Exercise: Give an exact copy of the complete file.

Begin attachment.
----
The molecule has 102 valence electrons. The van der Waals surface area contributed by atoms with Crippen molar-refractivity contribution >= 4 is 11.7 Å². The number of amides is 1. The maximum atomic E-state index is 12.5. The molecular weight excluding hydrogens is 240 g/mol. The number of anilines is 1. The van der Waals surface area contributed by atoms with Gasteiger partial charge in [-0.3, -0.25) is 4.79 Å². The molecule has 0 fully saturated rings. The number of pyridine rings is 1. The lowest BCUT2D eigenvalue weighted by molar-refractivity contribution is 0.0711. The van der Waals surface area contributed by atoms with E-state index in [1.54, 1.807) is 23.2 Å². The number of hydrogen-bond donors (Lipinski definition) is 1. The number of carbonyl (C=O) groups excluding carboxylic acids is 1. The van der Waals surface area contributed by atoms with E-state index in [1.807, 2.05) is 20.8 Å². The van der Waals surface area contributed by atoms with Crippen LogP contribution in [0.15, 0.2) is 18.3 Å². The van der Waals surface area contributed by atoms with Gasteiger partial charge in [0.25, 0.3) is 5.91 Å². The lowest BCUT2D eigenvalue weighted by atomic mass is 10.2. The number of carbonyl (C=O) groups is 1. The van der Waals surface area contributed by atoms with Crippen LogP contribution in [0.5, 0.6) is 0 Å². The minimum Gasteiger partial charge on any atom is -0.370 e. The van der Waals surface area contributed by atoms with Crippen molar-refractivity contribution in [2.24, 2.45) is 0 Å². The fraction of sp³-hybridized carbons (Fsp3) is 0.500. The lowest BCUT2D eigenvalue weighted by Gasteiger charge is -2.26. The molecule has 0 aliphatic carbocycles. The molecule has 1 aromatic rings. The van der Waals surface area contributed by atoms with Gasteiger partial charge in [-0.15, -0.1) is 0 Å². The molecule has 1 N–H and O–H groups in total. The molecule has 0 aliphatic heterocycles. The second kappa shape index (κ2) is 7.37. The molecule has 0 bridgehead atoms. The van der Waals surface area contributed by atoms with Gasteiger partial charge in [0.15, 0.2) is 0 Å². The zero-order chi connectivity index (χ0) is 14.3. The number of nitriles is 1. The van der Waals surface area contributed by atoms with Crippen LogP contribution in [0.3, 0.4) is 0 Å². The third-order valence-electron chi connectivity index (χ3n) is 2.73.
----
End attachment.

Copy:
The molecule has 102 valence electrons. The van der Waals surface area contributed by atoms with Crippen molar-refractivity contribution >= 4 is 11.7 Å². The number of amides is 1. The maximum atomic E-state index is 12.5. The molecular weight excluding hydrogens is 240 g/mol. The number of anilines is 1. The van der Waals surface area contributed by atoms with Gasteiger partial charge in [-0.3, -0.25) is 4.79 Å². The molecule has 0 fully saturated rings. The number of pyridine rings is 1. The lowest BCUT2D eigenvalue weighted by molar-refractivity contribution is 0.0711. The van der Waals surface area contributed by atoms with E-state index in [1.54, 1.807) is 23.2 Å². The number of hydrogen-bond donors (Lipinski definition) is 1. The number of carbonyl (C=O) groups excluding carboxylic acids is 1. The van der Waals surface area contributed by atoms with E-state index in [1.807, 2.05) is 20.8 Å². The van der Waals surface area contributed by atoms with Crippen LogP contribution in [0.15, 0.2) is 18.3 Å². The van der Waals surface area contributed by atoms with Gasteiger partial charge in [0.25, 0.3) is 5.91 Å². The lowest BCUT2D eigenvalue weighted by atomic mass is 10.2. The number of carbonyl (C=O) groups is 1. The van der Waals surface area contributed by atoms with Crippen LogP contribution in [0.5, 0.6) is 0 Å². The minimum Gasteiger partial charge on any atom is -0.370 e. The van der Waals surface area contributed by atoms with Crippen molar-refractivity contribution in [2.24, 2.45) is 0 Å². The fraction of sp³-hybridized carbons (Fsp3) is 0.500. The lowest BCUT2D eigenvalue weighted by Gasteiger charge is -2.26. The molecule has 0 aliphatic carbocycles. The molecule has 1 aromatic rings. The van der Waals surface area contributed by atoms with Gasteiger partial charge in [-0.15, -0.1) is 0 Å². The molecule has 1 N–H and O–H groups in total. The molecule has 0 aliphatic heterocycles. The second kappa shape index (κ2) is 7.37. The molecule has 0 bridgehead atoms. The van der Waals surface area contributed by atoms with Gasteiger partial charge in [0.15, 0.2) is 0 Å². The zero-order chi connectivity index (χ0) is 14.3. The number of nitriles is 1. The van der Waals surface area contributed by atoms with Crippen LogP contribution in [0.3, 0.4) is 0 Å². The third-order valence-electron chi connectivity index (χ3n) is 2.73.